Trump, Putin talk Moscow interference in US election
President Donald Trump and his Russian counterpart, Vladimir Putin, discussed Moscow's interference in the 2016 U.S. elections, Syria and tension surrounding North Korea at their first-ever meeting Friday.
U.S. Secretary of State Rex Tillerson, who attended the more than two-hour meeting on the margins of the G-20 summit in Germany, told reporters Trump and Putin had a "robust and lengthy" discussion about Russian interference-a claim denied by the Russian leader.
"The two leaders also acknowledged the challenges of cyber threats and interference in the democratic processes of the United States and other countries, and agreed to explore creating a framework around which the two countries can work together to better understand how to deal with these cyber threats," Tillerson said.
Meanwhile, Russian Foreign Minister Sergey Lavrov at a press conference said, "Trump has said that he has heard clear declarations from Mr. Putin that Russian leadership and Russian government have not interfered with in the elections and he accepts the things Mr. Putin has said."
Lavrov's claim was called "bogus" by the U.S. officials, according to media reports.
On the issue of Syria, Tillerson said two leaders reach an agreement, along with Jordan, on a cease-fire in southwest Syria.
"This de-escalation area was agreed. It's well-defined -- agreements on who will secure this area. A cease-fire has been entered into. And I think this is our first indication of the U.S. and Russia being able to work together in Syria," Tillerson said.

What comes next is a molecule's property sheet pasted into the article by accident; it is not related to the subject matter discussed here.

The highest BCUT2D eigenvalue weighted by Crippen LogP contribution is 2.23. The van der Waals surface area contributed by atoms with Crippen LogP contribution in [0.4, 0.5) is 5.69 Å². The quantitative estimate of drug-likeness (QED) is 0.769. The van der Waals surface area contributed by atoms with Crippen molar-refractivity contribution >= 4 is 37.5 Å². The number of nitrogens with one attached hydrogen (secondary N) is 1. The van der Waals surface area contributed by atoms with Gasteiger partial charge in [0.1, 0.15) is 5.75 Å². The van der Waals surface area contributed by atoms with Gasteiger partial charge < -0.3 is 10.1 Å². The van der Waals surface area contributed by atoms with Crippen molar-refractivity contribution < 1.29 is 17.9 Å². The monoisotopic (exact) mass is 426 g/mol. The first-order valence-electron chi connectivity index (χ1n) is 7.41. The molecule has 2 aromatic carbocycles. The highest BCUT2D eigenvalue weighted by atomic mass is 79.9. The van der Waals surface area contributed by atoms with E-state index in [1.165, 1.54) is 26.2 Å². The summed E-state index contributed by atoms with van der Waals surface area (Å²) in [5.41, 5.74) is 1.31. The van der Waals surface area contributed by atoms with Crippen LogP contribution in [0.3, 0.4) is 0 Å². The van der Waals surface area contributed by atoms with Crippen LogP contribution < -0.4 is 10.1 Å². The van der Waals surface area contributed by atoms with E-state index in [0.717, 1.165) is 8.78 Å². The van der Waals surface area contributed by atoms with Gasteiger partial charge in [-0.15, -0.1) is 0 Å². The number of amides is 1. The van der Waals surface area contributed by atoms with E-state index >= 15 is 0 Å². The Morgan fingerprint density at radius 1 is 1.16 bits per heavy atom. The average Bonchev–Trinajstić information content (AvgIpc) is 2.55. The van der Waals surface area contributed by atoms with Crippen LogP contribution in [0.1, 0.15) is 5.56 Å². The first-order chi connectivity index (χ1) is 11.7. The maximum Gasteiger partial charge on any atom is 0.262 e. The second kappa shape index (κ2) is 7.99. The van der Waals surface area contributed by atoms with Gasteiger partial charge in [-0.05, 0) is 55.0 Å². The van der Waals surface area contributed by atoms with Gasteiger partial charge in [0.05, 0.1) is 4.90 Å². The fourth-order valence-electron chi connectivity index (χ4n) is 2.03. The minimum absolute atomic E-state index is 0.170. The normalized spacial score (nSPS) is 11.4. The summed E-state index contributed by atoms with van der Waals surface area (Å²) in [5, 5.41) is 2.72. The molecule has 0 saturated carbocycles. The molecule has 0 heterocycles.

Areas in which acts of aggression are nominally prohibited would cover Idlib and certain parts of the Latakia, Homs, Aleppo and Hama provinces, along with Damascus, Eastern Ghouta, Daraa and Quneitra, according to the deal.
In separate talks in the Kazakh capital of Astana in May, Turkey agreed with Russia and Iran on a plan to establish a network of "de-escalation zones" in different regions of war-torn Syria.
Turning to North Korea, asked if Putin agreed to help the U.S. put more pressure on Pyongyang following its test of an intercontinental ballistic missile (ICBM) earlier this week, Tillerson said the two leaders had a "pretty good" exchange on the issue and that discussions would continue.
"There's a clear understanding between the two of us of our intent, and I think the sanctions action that was taken here just in the last week to 10 days certainly got their attention," Tillerson said. "In terms of their understanding our resolve to bring more pressure to bear on North Korea by directly going after entities doing business with North Korea, regardless of where they may be located."
North Korea announced its first successful ICBM test Tuesday, claiming the missile reached an altitude of 2,802 kilometers (1,740 miles) and flew 933 kilometers (580 miles) for 39 minutes before landing in the Sea of Japan.
The American UN envoy, Nikki Haley, said Thursday the U.S. wants to avoid a conflict but the launch of an intercontinental ballistic missile by North Korea a day earlier "is a clear, sharp military escalation" and the U.S. is ready to use its "considerable military forces" to defend itself when necessary.
China and Russia voiced concerns about the ICBM test, but urged dialogue with North Korea while criticizing Washington's rhetoric and its deployment of a missile defense system in South Korea.